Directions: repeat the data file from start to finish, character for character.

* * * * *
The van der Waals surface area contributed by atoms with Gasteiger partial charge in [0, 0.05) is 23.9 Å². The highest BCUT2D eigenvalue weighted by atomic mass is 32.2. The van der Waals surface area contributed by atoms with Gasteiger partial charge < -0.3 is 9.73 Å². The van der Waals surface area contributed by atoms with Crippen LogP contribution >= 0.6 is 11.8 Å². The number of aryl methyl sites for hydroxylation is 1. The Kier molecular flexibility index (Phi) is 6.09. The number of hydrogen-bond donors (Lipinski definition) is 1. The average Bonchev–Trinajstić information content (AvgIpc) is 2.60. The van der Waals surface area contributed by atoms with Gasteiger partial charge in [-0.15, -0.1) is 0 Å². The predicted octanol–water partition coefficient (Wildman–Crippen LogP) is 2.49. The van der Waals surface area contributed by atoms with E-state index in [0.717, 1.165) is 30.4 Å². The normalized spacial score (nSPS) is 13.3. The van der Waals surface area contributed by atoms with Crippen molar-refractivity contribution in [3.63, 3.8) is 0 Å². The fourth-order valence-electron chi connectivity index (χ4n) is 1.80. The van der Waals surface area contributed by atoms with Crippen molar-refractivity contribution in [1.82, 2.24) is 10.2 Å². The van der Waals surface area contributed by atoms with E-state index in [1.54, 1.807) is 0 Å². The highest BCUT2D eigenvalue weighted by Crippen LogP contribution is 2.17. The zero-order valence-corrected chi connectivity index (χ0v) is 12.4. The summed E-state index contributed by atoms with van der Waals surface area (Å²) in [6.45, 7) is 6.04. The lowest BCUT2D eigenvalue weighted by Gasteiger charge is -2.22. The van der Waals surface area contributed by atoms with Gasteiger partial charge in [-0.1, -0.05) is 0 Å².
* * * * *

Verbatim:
The van der Waals surface area contributed by atoms with Gasteiger partial charge in [0, 0.05) is 23.9 Å². The highest BCUT2D eigenvalue weighted by atomic mass is 32.2. The van der Waals surface area contributed by atoms with Gasteiger partial charge < -0.3 is 9.73 Å². The van der Waals surface area contributed by atoms with Crippen LogP contribution >= 0.6 is 11.8 Å². The number of aryl methyl sites for hydroxylation is 1. The Kier molecular flexibility index (Phi) is 6.09. The number of hydrogen-bond donors (Lipinski definition) is 1. The average Bonchev–Trinajstić information content (AvgIpc) is 2.60. The van der Waals surface area contributed by atoms with Gasteiger partial charge in [-0.15, -0.1) is 0 Å². The predicted octanol–water partition coefficient (Wildman–Crippen LogP) is 2.49. The van der Waals surface area contributed by atoms with E-state index in [0.717, 1.165) is 30.4 Å². The normalized spacial score (nSPS) is 13.3. The van der Waals surface area contributed by atoms with Crippen molar-refractivity contribution in [3.63, 3.8) is 0 Å². The fourth-order valence-electron chi connectivity index (χ4n) is 1.80. The van der Waals surface area contributed by atoms with Crippen molar-refractivity contribution in [1.82, 2.24) is 10.2 Å². The van der Waals surface area contributed by atoms with E-state index in [1.54, 1.807) is 0 Å². The highest BCUT2D eigenvalue weighted by Crippen LogP contribution is 2.17. The zero-order valence-corrected chi connectivity index (χ0v) is 12.4. The summed E-state index contributed by atoms with van der Waals surface area (Å²) in [6.45, 7) is 6.04. The lowest BCUT2D eigenvalue weighted by Gasteiger charge is -2.22. The van der Waals surface area contributed by atoms with Gasteiger partial charge in [-0.1, -0.05) is 0 Å².